By talking to survivors and their families, and to the families of the murdered women, Carol Ann Lee gets to the core truths of their lives and experiences, not only at the hands of Sutcliffe but also with the Yorkshire Police and their crass and ham-fisted handling of the case, where the women were put into two categories: prostitutes and non-prostitutes. In this book they are, simply, women, and all have moving back-stories.


Michelle Morgan

The Girl

Marilyn Monroe, The Seven Year Itch and the Birth of an Unlikely Feminist

Running Press (May 2018)

Morgan The GirlWhen Marilyn Monroe stepped over a subway grating as The Girl in The Seven Year Itch and let a gust of wind catch the skirt of her pleated white dress, an icon was born. Before that, the actress was mainly known for a nude calendar and one-dimensional, albeit memorable, characters on the screen. Though she again played a “dumb blonde” in this film and was making headlines by revealing her enviable anatomy, the star was now every bit in control of her image, and ready for a personal revolution.

Emboldened by her winning fight to land the role of The Girl, the making of The Seven Year Itchand the eighteen months that followed was the period of greatest confidence, liberation, and career success that Monroe lived in her tumultuous life. It was a time in which, among other things, she:

* Ended her marriage to Joe DiMaggio and later began a relationship with Arthur Miller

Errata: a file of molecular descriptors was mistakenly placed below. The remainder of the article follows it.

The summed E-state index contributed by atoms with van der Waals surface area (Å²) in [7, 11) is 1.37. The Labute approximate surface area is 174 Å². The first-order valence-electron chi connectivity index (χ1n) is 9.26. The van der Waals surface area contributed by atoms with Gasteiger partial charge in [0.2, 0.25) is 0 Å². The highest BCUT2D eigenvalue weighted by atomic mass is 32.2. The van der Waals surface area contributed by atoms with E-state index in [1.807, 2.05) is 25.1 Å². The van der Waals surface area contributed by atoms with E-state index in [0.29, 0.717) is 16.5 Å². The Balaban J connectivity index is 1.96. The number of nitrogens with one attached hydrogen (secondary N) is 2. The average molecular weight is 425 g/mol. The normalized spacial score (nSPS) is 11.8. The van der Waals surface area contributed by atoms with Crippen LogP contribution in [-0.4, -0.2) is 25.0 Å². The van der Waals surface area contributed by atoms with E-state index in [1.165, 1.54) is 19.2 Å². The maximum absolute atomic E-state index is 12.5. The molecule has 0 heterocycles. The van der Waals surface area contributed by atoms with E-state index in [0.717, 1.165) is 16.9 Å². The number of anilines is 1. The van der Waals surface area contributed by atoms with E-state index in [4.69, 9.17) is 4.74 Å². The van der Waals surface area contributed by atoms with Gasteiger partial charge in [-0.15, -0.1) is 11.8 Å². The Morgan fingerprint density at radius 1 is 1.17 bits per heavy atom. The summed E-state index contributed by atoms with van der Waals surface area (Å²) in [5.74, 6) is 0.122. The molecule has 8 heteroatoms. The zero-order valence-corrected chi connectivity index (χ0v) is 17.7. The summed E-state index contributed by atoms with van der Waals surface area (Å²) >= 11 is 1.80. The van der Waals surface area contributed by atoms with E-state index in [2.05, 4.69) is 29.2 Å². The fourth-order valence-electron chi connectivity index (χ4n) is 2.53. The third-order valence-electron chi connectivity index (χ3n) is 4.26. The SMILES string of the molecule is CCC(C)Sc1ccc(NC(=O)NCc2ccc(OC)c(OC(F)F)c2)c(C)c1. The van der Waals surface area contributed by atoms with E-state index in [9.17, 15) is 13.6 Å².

* Legally changed her name to Marilyn Monroe, divorcing herself from the troubled past of Norma Jeane
* Started her own production company;Studied in private lessons with Lee and Paula Strasberg of the Actors Studio and became a part of the acting revolution of the day

The ripple effects her personal rebellion had on Hollywood, and in trailblazing the way for women that followed, will both surprise and inspire readers to see the Marilyn Monroe in an entirely new light.


Marnie Palmer

with Tom Morgan

Goldfinger and Me

Bullets, bullion and betrayal: John Palmer’s true story

The History Press (August 2018)

Palmer Morgan Goldfinger and MeJohn ‘Goldfinger’ Palmer was a multi-millionaire kingpin of the British underworld, who would go on to mastermind a criminal empire to dwarf any crook of his generation. Palmer hit the big time in 1983 with the Brink’s-Mat gold bullion raid, netting £500 million in today’s money for himself and Kenneth Noye – the biggest heist in UK criminal history at the time. While murders and lethal accidents befell at least 20 accomplices and police officers connected to the raid, Palmer somehow remained unscathed. His luck finally ran out on 24 June 2015 when he was shot six times by an assassin. The killer remains unknown and, until now, so too did most of Palmer’s secrets. Few gangsters have attracted as many newspaper column inches in recent decades, but only one woman saw it all from the start and lives to tell the tale. In Goldfinger and Me, his wife Marnie lifts the lid on Palmer’s rise from a deprived childhood in Birmingham to a life of yachts, private jets, helicopters, fast cars, cocaine addiction and infidelity. His criminal exploits in Tenerife as well as his links to the Hatton Garden jewellery heist are also laid bare in this book.